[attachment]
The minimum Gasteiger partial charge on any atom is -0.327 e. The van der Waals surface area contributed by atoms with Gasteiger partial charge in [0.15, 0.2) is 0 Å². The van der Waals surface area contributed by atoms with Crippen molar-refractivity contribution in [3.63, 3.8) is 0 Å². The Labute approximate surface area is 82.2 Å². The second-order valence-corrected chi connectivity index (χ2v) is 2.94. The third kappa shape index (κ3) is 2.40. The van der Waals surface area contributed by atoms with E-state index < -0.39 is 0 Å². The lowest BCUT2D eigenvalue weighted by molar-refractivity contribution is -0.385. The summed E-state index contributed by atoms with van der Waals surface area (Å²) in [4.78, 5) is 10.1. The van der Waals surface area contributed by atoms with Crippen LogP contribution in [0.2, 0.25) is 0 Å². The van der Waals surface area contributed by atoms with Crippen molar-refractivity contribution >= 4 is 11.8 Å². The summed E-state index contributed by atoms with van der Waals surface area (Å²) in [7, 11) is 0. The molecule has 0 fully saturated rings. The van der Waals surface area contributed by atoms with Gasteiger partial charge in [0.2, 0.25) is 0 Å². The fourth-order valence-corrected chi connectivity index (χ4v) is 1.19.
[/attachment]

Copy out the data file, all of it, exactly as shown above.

The minimum Gasteiger partial charge on any atom is -0.327 e. The van der Waals surface area contributed by atoms with Gasteiger partial charge in [0.15, 0.2) is 0 Å². The van der Waals surface area contributed by atoms with Crippen molar-refractivity contribution in [3.63, 3.8) is 0 Å². The Labute approximate surface area is 82.2 Å². The second-order valence-corrected chi connectivity index (χ2v) is 2.94. The third kappa shape index (κ3) is 2.40. The van der Waals surface area contributed by atoms with E-state index < -0.39 is 0 Å². The lowest BCUT2D eigenvalue weighted by molar-refractivity contribution is -0.385. The summed E-state index contributed by atoms with van der Waals surface area (Å²) in [4.78, 5) is 10.1. The van der Waals surface area contributed by atoms with Crippen LogP contribution in [0.2, 0.25) is 0 Å². The van der Waals surface area contributed by atoms with Crippen molar-refractivity contribution >= 4 is 11.8 Å². The summed E-state index contributed by atoms with van der Waals surface area (Å²) in [7, 11) is 0. The molecule has 0 fully saturated rings. The van der Waals surface area contributed by atoms with Gasteiger partial charge in [0.2, 0.25) is 0 Å². The fourth-order valence-corrected chi connectivity index (χ4v) is 1.19.